ECE 373 - Software Intensive Engineering
University of Massachusetts Amherst
The College of Engineering
Department of Electrical and Computer Engineering
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09/11/2017    ANNOUNCEMENT - Room change to ILC S140 effective for Wednesday, 9/13 class
09/06/2017    First lecture 12:20-1:10pm in Engineering Building Room 304


This course provides the theoretical and practical foundations for engineering the production of contemporary and future software intensive systems, and provides the basis for the analysis and co-design of complex hardware and software systems.   The course enables advanced engineering problem solving concepts and skills by means of state of the art tools. The primary objectives of the course are to provide a deep introduction to both i) "systems" software programming in a Unix environment and ii) the basic suite of tools for engineering software.  Systems programming topics include process control, static and dynamic linking, exceptional control flow, system-level I/O, network programming, inter-process communication, and concurrent programming.


The prerequisites for the course are either ECE 242 (Data Structures and Algorithms) or CMPSCI 187 (Programming with Data Structures). 
The required textbook is Computer Systems: A Programmer's Perspective.  As the book title indicates, we will cover all topics from a "programmer's perspective" with a focus on how each topic affects software performance and design.  The course will focus on C programming. Since Unix is written in C, it is the language of choice for systems-level programming. The course assumes you are familiar with a C-like language, such as Java, but does not assume you already know or are familiar with C. The classic book that describes C is The C Programming Language, which was written by the original authors of C and Unix.  In some cases, to better understand software performance, we will also look at how C code translates to assembly code.  Thus, while not a required prerequisite, ECE232 is recommended (Hardware Organization and Design).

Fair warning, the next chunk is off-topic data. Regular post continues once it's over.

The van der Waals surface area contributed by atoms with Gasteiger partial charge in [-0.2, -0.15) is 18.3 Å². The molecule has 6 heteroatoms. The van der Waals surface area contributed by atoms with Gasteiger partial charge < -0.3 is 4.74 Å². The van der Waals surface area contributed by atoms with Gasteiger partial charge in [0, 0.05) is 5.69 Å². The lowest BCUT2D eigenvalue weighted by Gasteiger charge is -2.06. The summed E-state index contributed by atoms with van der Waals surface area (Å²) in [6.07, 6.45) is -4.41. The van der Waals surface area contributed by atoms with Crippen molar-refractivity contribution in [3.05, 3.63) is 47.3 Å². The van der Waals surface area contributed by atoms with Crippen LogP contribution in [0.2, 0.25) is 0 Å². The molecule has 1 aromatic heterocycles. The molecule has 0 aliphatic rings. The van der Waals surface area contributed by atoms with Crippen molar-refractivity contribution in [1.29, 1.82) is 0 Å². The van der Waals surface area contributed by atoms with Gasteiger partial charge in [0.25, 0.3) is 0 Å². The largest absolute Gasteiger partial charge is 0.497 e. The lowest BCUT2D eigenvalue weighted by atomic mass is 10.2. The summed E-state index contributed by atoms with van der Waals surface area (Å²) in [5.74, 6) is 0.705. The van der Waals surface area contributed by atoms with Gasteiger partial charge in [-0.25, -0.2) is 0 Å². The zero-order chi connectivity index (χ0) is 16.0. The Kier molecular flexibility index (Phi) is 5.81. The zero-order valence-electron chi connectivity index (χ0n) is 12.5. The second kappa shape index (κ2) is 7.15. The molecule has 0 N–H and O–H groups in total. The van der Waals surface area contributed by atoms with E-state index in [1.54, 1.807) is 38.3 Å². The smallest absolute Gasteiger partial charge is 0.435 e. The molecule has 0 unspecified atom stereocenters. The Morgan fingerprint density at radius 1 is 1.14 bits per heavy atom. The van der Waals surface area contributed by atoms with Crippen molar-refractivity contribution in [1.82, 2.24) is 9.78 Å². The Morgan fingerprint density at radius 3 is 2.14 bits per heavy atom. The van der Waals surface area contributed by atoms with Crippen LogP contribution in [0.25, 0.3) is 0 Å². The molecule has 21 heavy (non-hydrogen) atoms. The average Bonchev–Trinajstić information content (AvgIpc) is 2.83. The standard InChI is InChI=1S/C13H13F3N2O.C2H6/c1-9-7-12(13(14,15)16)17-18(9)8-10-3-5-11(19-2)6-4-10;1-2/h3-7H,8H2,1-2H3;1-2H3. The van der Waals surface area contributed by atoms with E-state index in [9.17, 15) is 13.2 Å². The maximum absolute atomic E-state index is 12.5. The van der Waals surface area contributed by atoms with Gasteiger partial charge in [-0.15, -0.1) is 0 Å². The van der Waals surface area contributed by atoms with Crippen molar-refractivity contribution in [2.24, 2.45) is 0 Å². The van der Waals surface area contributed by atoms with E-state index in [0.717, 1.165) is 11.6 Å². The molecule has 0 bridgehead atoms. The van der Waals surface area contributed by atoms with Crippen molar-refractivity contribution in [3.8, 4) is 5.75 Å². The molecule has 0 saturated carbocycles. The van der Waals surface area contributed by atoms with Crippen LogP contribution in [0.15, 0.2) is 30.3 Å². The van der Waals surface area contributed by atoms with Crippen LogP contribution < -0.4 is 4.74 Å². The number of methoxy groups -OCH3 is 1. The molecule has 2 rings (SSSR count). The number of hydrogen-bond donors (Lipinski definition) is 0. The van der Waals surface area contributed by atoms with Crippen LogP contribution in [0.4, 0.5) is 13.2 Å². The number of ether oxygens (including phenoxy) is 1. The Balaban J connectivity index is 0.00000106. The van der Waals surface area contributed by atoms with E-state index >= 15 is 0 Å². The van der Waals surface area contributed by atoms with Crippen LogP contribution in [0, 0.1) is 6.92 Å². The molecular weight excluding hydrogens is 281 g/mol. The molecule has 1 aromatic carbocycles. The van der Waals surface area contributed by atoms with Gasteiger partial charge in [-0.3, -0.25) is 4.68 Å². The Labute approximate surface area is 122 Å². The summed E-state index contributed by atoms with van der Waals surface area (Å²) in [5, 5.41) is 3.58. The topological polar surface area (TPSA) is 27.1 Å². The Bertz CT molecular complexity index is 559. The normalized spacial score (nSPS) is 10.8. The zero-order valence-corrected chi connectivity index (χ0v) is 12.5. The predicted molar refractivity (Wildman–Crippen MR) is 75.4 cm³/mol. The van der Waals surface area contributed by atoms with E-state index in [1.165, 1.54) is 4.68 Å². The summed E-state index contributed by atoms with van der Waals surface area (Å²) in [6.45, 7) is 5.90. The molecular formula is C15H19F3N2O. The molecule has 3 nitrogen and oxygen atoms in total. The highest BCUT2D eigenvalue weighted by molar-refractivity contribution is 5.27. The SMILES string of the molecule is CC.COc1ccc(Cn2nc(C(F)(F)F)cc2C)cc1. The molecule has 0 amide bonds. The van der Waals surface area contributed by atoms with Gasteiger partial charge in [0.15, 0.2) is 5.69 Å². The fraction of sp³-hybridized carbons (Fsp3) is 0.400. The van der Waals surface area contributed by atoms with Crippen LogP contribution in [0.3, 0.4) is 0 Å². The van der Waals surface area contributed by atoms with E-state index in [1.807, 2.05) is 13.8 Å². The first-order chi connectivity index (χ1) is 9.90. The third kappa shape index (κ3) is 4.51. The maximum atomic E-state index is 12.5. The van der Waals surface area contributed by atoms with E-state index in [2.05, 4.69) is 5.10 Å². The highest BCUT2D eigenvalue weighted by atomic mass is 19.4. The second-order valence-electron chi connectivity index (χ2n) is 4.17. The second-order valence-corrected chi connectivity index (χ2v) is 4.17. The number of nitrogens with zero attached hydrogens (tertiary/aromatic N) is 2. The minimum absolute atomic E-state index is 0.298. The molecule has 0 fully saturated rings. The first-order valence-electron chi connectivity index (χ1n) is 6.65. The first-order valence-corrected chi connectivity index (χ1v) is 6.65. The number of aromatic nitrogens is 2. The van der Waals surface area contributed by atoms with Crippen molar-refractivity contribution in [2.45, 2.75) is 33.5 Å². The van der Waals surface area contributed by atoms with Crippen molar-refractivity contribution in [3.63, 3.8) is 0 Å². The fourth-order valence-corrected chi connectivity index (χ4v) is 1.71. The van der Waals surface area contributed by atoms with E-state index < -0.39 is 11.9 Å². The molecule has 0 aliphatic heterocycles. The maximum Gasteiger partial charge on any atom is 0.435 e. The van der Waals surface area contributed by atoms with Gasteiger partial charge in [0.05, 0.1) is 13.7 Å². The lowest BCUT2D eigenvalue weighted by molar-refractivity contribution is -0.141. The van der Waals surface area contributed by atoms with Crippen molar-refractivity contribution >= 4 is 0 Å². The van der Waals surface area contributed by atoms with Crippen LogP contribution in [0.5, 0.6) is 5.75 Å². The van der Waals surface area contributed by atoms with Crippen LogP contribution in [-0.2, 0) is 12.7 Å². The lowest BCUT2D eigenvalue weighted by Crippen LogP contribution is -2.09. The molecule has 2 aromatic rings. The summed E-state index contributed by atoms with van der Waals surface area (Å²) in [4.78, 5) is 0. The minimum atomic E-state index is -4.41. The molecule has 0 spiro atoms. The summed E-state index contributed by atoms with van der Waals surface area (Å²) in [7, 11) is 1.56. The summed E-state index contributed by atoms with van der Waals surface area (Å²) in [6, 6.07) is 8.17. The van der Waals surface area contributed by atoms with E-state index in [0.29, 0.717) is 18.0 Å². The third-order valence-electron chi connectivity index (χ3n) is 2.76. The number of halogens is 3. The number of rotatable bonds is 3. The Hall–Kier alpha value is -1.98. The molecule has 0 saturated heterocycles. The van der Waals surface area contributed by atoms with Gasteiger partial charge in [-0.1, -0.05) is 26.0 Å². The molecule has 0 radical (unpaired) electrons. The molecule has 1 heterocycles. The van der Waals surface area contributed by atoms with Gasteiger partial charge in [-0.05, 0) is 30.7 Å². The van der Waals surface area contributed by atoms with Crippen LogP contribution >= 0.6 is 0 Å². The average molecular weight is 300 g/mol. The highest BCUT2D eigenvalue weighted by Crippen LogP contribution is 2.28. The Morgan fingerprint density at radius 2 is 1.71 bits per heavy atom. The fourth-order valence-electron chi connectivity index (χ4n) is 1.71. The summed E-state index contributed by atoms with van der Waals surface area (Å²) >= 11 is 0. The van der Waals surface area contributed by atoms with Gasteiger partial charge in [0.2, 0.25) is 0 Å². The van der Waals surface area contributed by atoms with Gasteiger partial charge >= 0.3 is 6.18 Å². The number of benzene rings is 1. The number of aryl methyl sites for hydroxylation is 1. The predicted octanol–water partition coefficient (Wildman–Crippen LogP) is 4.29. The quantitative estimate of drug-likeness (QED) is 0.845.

The class will consist of three lectures on MWF from 12:20-1:10pm in Engineering Building I room 304. 

Course grades will be determined based on the following breakdown:

Please note that all projects and assignments are due by midnight (11:59pm) on the due date. 

Academic Honesty Policy

Since the integrity of the academic enterprise of any institution of higher education requires honesty in scholarship and research, academic honesty is required of all students at the University of Massachusetts Amherst.  Academic dishonesty is prohibited in all programs of the University.  Academic dishonesty includes but is not limited to: cheating, fabrication, plagiarism, and facilitating dishonesty.  Appropriate sanctions may be imposed on any student who has committed an act of academic dishonesty.  Instructors should take reasonable steps to address academic misconduct.  Any person who has reason to believe that a student has committed academic dishonesty should bring such information to the attention of the appropriate course instructor as soon as possible.  Instances of academic dishonesty not related to a specific course should be brought to the attention of the appropriate department Head or Chair.  Since students are expected to be familiar with this policy and the commonly accepted standards of academic integrity, ignorance of such standards is not normally sufficient evidence of lack of intent (\_students/codeofconduct/acadhonesty/).

Inclusivity Statement

We are all members of an academic community with a shared responsibility to cultivate a climate where all students/individuals are valued and where both they and their ideas are treated with respect. The diversity of the participants in this course is a valuable source of ideas, problem solving strategies, and engineering creativity. If you feel that your contribution is not being valued for any reason, please speak with me privately. If you wish to communicate anonymously, you may do so in writing or speak with Dr. Paula Rees, Director of Engineering Diversity Programs (, 413.545.6324, Marston 128).

Accommodation Policy Statement

The University of Massachusetts Amherst is committed to providing an equal educational opportunity for all students.  If you have a documented physical, psychological, or learning disability on file with Disability Services (DS), you may be eligible for reasonable academic accommodations to help you succeed in this course.  If you have a documented disability that requires an accommodation, please notify me within the first two weeks of the semester so that we may make appropriate arrangements.